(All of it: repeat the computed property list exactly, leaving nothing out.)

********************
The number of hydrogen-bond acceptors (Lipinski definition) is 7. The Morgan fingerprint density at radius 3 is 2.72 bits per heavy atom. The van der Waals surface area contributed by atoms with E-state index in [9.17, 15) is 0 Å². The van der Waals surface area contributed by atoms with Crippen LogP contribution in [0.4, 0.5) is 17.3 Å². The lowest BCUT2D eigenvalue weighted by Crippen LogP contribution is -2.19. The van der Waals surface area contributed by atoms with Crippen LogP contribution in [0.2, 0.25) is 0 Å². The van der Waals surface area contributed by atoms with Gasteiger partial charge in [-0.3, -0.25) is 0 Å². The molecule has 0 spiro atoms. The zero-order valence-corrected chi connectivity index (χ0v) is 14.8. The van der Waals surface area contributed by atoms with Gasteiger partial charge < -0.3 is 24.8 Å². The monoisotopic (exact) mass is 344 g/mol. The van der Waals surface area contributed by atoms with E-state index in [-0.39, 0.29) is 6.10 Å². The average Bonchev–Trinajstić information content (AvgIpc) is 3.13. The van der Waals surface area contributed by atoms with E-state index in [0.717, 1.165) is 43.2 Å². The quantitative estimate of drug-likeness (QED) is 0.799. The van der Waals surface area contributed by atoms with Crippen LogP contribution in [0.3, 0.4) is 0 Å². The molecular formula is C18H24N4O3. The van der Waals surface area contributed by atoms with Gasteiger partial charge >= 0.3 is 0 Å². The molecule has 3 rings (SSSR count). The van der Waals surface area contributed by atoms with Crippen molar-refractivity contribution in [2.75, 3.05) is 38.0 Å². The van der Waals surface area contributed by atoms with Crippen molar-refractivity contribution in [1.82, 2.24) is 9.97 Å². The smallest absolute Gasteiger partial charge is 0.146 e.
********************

The number of hydrogen-bond acceptors (Lipinski definition) is 7. The Morgan fingerprint density at radius 3 is 2.72 bits per heavy atom. The van der Waals surface area contributed by atoms with E-state index in [9.17, 15) is 0 Å². The van der Waals surface area contributed by atoms with Crippen LogP contribution in [0.4, 0.5) is 17.3 Å². The lowest BCUT2D eigenvalue weighted by Crippen LogP contribution is -2.19. The van der Waals surface area contributed by atoms with Crippen LogP contribution in [0.2, 0.25) is 0 Å². The van der Waals surface area contributed by atoms with Gasteiger partial charge in [-0.3, -0.25) is 0 Å². The molecule has 0 spiro atoms. The zero-order valence-corrected chi connectivity index (χ0v) is 14.8. The van der Waals surface area contributed by atoms with Gasteiger partial charge < -0.3 is 24.8 Å². The monoisotopic (exact) mass is 344 g/mol. The van der Waals surface area contributed by atoms with E-state index in [-0.39, 0.29) is 6.10 Å². The average Bonchev–Trinajstić information content (AvgIpc) is 3.13. The van der Waals surface area contributed by atoms with E-state index in [0.717, 1.165) is 43.2 Å². The quantitative estimate of drug-likeness (QED) is 0.799. The van der Waals surface area contributed by atoms with Crippen LogP contribution in [0.3, 0.4) is 0 Å². The molecular formula is C18H24N4O3. The van der Waals surface area contributed by atoms with Gasteiger partial charge >= 0.3 is 0 Å². The molecule has 3 rings (SSSR count). The van der Waals surface area contributed by atoms with Crippen molar-refractivity contribution in [2.75, 3.05) is 38.0 Å². The van der Waals surface area contributed by atoms with Crippen molar-refractivity contribution in [1.82, 2.24) is 9.97 Å². The smallest absolute Gasteiger partial charge is 0.146 e.